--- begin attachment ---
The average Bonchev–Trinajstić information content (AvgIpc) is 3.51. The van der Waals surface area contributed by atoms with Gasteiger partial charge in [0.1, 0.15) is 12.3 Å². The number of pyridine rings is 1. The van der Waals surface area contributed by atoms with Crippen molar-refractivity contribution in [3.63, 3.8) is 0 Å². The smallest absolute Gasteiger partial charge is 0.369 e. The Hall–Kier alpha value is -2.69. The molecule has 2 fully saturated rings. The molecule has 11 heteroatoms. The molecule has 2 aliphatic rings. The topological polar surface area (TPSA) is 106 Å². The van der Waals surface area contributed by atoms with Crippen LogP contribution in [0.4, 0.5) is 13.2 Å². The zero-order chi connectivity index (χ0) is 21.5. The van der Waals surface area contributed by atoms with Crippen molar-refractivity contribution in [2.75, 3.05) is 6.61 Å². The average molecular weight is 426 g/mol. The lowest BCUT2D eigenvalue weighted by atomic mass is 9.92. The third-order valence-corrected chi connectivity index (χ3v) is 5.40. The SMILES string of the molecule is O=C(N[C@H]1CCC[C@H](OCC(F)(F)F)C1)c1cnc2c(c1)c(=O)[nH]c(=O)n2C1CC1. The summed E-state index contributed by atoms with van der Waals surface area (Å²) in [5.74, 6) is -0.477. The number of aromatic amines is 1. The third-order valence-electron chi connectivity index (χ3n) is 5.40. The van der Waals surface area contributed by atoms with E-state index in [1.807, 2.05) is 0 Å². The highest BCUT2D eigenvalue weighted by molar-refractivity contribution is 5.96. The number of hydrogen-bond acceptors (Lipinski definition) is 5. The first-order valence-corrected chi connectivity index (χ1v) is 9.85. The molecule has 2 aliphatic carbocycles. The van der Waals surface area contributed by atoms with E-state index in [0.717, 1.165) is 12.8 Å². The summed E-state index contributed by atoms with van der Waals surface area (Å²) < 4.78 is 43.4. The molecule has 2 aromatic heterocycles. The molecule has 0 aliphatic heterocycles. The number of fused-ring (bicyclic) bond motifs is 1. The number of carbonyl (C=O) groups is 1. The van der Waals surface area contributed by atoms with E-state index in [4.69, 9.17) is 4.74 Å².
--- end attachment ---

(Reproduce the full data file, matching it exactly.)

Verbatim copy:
The average Bonchev–Trinajstić information content (AvgIpc) is 3.51. The van der Waals surface area contributed by atoms with Gasteiger partial charge in [0.1, 0.15) is 12.3 Å². The number of pyridine rings is 1. The van der Waals surface area contributed by atoms with Crippen molar-refractivity contribution in [3.63, 3.8) is 0 Å². The smallest absolute Gasteiger partial charge is 0.369 e. The Hall–Kier alpha value is -2.69. The molecule has 2 fully saturated rings. The molecule has 11 heteroatoms. The molecule has 2 aliphatic rings. The topological polar surface area (TPSA) is 106 Å². The van der Waals surface area contributed by atoms with Crippen LogP contribution in [0.4, 0.5) is 13.2 Å². The zero-order chi connectivity index (χ0) is 21.5. The van der Waals surface area contributed by atoms with Crippen molar-refractivity contribution in [2.75, 3.05) is 6.61 Å². The average molecular weight is 426 g/mol. The lowest BCUT2D eigenvalue weighted by atomic mass is 9.92. The third-order valence-corrected chi connectivity index (χ3v) is 5.40. The SMILES string of the molecule is O=C(N[C@H]1CCC[C@H](OCC(F)(F)F)C1)c1cnc2c(c1)c(=O)[nH]c(=O)n2C1CC1. The summed E-state index contributed by atoms with van der Waals surface area (Å²) in [5.74, 6) is -0.477. The number of aromatic amines is 1. The third-order valence-electron chi connectivity index (χ3n) is 5.40. The van der Waals surface area contributed by atoms with E-state index in [1.807, 2.05) is 0 Å². The highest BCUT2D eigenvalue weighted by molar-refractivity contribution is 5.96. The number of hydrogen-bond acceptors (Lipinski definition) is 5. The first-order valence-corrected chi connectivity index (χ1v) is 9.85. The molecule has 2 aliphatic carbocycles. The van der Waals surface area contributed by atoms with E-state index in [0.717, 1.165) is 12.8 Å². The summed E-state index contributed by atoms with van der Waals surface area (Å²) < 4.78 is 43.4. The molecule has 2 aromatic heterocycles. The molecule has 0 aliphatic heterocycles. The number of fused-ring (bicyclic) bond motifs is 1. The number of carbonyl (C=O) groups is 1. The van der Waals surface area contributed by atoms with E-state index in [4.69, 9.17) is 4.74 Å².